A blond coat color variation in meadow vole (Microtus pennsylvanicus).
(54/710)Color mutations occur frequently among rodents. Here we describe a blond coat color mutation in the meadow vole (Microtus pennsylvanicus) that arose in a captive breeding colony established from wild-caught animals from southern Illinois. The blond coat coloration results from changes in the color and distribution of pigments in the hair. The mutation is monogenic autosomal recessive. (+info)
Mycobacterium microti infection (vole tuberculosis) in wild rodent populations.
(55/710)Mycobacterium microti (vole tuberculosis) infections in small wild mammals were first described more than 60 years ago in several populations in Great Britain. Few studies of vole tuberculosis have been undertaken since then, and little is known about the relationship between M. microti isolates originating from different populations or at different times or of the prevalence of this infection in wild rodent populations, despite human cases of M. microti infections being increasingly reported. In this study, field voles (Microtus agrestis), bank voles (Clethrionomys glareolus), and wood mice (Apodemus sylvaticus) were found to be infected, with up to 8% having external tuberculous signs, in wild populations in Northumberland and Cheshire, England. Spoligotyping applied directly to the clinical material simultaneously detected and typed M. microti bacteria in skin lesions, lymph glands, and internal abcesses. IS6110 restriction fragment length polymorphism typing of cultured bacteria was used to compare these isolates with previously isolated strains from both animals and humans. This demonstrated that although the current rodent isolates were distinct from those isolated from voles in the 1930s in Great Britain, they had a high degree of similarity to these strains and were distinct from the M. microti isolates from humans, a pig, and a ferret from The Netherlands. Thus, M. microti infection seems to be widespread in wild rodent populations, but more studies are needed to understand how M. microti might be transmitted from animals to humans and to determine better the zoonotic risk posed. (+info)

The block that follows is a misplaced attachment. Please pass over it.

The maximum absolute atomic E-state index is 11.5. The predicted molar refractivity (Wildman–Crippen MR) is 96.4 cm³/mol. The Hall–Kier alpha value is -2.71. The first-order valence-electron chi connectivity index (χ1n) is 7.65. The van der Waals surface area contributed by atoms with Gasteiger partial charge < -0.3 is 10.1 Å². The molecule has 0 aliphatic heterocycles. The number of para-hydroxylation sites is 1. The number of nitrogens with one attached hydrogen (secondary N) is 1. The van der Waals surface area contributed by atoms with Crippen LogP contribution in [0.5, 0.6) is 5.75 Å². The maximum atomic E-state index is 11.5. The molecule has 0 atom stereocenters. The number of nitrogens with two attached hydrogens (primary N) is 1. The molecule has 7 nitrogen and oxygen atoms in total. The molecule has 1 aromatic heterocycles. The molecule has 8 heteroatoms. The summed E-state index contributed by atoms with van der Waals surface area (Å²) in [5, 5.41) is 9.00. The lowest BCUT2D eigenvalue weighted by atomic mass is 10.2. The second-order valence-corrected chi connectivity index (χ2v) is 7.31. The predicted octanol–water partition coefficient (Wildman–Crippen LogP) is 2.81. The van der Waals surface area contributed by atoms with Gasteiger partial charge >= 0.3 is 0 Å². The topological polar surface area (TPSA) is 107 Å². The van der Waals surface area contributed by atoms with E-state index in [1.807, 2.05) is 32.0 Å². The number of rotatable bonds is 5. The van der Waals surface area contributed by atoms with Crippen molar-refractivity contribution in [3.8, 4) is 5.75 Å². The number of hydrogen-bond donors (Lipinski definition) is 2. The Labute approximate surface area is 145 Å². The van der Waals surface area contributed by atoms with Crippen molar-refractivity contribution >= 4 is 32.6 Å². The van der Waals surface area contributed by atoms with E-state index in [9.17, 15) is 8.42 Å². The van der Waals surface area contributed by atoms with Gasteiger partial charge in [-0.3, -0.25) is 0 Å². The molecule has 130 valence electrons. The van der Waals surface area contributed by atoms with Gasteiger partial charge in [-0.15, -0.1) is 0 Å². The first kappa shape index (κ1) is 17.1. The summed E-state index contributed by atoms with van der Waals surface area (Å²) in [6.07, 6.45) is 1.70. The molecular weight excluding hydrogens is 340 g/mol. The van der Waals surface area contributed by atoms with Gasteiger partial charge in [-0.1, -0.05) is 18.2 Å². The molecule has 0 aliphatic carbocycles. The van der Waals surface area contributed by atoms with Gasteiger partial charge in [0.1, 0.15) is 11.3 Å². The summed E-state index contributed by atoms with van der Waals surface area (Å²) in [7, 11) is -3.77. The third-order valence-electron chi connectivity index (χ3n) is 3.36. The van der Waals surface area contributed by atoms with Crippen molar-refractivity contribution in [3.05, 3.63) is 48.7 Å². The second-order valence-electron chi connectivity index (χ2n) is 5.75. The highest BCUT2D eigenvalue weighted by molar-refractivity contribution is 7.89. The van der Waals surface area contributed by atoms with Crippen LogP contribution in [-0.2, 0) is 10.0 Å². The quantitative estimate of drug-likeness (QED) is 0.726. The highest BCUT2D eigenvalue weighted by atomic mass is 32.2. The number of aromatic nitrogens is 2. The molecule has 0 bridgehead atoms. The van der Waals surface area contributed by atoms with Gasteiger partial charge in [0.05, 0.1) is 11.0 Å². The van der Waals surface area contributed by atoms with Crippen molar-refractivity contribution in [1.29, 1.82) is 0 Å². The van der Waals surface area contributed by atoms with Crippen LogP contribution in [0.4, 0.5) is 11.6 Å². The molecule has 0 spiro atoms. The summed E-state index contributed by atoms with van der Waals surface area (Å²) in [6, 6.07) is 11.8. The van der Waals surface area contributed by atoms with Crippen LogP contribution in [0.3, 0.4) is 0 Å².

Relationship of sertoli-sertoli tight junctions to ectoplasmic specialization in conventional and en face views.
(56/710)Ectoplasmic specializations are actin filament-endoplasmic reticulum complexes that occur in Sertoli cells at sites of intercellular attachment. At sites between inter-Sertoli cell attachments, near the base of the cells, the sites are also related to tight junctions. We studied the characteristics of ectoplasmic specializations from six species using conventional views in which thin sections were perpendicular to the plane of the membranes, we used rare views in which the sections were in the plane of the membrane (en face views), and we also used the freeze-fracture technique. Tissues postfixed by osmium ferrocyanide showed junctional strands (fusion points between membranes) and actin bundles, actin sheets, or both, which could be visualized simultaneously. En face views demonstrated that the majority of tight junctional strands ran parallel to actin filament bundles. Usually, two tight junctional strands were associated with each actin filament bundle. Parallel tight junctions were occasionally extremely close together ( approximately 12 nm apart). Tight junctional strands were sometimes present without an apparent association with organized actin bundles or they were tangential to actin bundles. En face views showed that gap junctions were commonly observed intercalated with tight junction strands. The results taken together suggest a relationship of organized actin with tight junction complexes. However, the occasional examples of tight junction complexes being not perfectly aligned with actin filament bundles suggest that a precise and rigidly organized actin-tight junction relationship described above is not absolutely mandatory for the presence or maintenance of tight junctions. Species variations in tight junction organization are also presented. (+info)